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What Do You Recommend For Safer Sex?

Published: May 14, 2012
Dear TeenHealthFX,
I am 16 and a virgin and I have a long distance boyfriend I'm in love with. We're not sexually active right now, but we'd like to be pretty soon and I want to know what we can do for effective birth control. I know about condoms, pills, etc, but I don't trust a single method and don't want to be on pills all the time cause of potential long term side effects. Since I only see him around once every couple months would it be okay to use morning after pills in addition to condoms to be safe? What would you recommend? Also, whats your advice on the emotional issues regarding sex? I want to be as informed as possible before I make an important decision. Thank you!
Signed: What Do You Recommend For Safer Sex?

Dear What Do You Recommend For Safer Sex?,

 

TeenHealthFX agrees that is best for teens not to trust a single method of birth control. Teens who choose to be sexually active should use condoms each and every time they have oral, anal, or vaginal sex to help protect against the transmission of STDs and unwanted pregnancies. And since condoms do have a 15% failure rate, it is generally recommended that they be used in conjunction with birth control pills for women who do not want to become pregnant.

As far as using emergency contraception (the “morning after pill”), FX does NOT recommend that you use this as an ongoing method of birth control. EC was designed to be used in case of emergencies, such as a condom breaking, not on a regular basis as an ongoing and planned use of birth control.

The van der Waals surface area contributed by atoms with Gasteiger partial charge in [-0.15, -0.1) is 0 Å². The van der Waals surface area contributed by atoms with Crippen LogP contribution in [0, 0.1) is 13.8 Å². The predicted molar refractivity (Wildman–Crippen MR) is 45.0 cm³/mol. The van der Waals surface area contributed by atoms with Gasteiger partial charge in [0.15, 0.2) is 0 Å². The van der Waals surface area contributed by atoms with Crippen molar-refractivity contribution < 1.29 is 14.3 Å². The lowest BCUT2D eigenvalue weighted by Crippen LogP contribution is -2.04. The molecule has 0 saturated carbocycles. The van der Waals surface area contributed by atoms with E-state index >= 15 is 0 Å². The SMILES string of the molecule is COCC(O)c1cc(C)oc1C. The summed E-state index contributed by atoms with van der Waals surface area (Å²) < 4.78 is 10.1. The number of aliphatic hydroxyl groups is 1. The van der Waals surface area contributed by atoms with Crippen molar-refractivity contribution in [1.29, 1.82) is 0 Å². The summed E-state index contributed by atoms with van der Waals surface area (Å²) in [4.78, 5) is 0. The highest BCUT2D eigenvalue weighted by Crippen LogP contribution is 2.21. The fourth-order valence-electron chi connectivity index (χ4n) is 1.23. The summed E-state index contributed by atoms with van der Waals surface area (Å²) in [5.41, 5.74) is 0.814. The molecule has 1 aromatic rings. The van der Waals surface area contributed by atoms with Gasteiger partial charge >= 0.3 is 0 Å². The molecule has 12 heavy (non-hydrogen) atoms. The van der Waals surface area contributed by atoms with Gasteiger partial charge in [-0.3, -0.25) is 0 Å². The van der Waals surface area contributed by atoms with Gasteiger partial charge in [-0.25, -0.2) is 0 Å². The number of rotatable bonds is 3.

As for your concerns about potential long-term side effects of the pill, FX suggests you discuss these concerns with your doctor since the use of condoms and the pill would be a good option for the situation you describe. While it possible for some women to have irregular periods, nausea, headaches, or weight changes while on the pill, most women have no side effects when taking the pill. Talk to your doctor, and read about Birth Control Pills on the Center for Young Women’s Health website through Children’s Hospital Boston for more information.

In terms of your concerns about side effects with the pill, keep in mind that there are common misconceptions about the birth control pill. For example, there is the myth that the pill causes cancer. But the pill can actually protect against cancer of the ovaries and cancer of the lining of the uterus. To learn about the myths and realities of pill side effects, we suggest you read the article Oral Contraceptive Pills and Teens: A Guide for Parents.

While is important to approach sex in a responsible way as far as protecting yourself from the transmission of STDs and unwanted pregnancies, it is also very important to consider the emotional side of sex – how you will feel about it and how you feel about the person you are thinking of being sexually active with. For some considerations on the emotional issues related to being physically intimate read our answer to Want to Have Sex, But Not Sure If I Am Ready, as well as Planned Parenthood’s articles Am I Ready for Sex? and on Relationships.

If you don't have a doctor and live in northern New Jersey, you can call the Adolescent/Young Adult Center for Health at 973-971-6475 for an appointment with an adolescent medicine specialist or contact your local teen health center or Planned Parenthood. You can also contact your insurance company for a list of in-network providers.

Signed: TeenHealthFX

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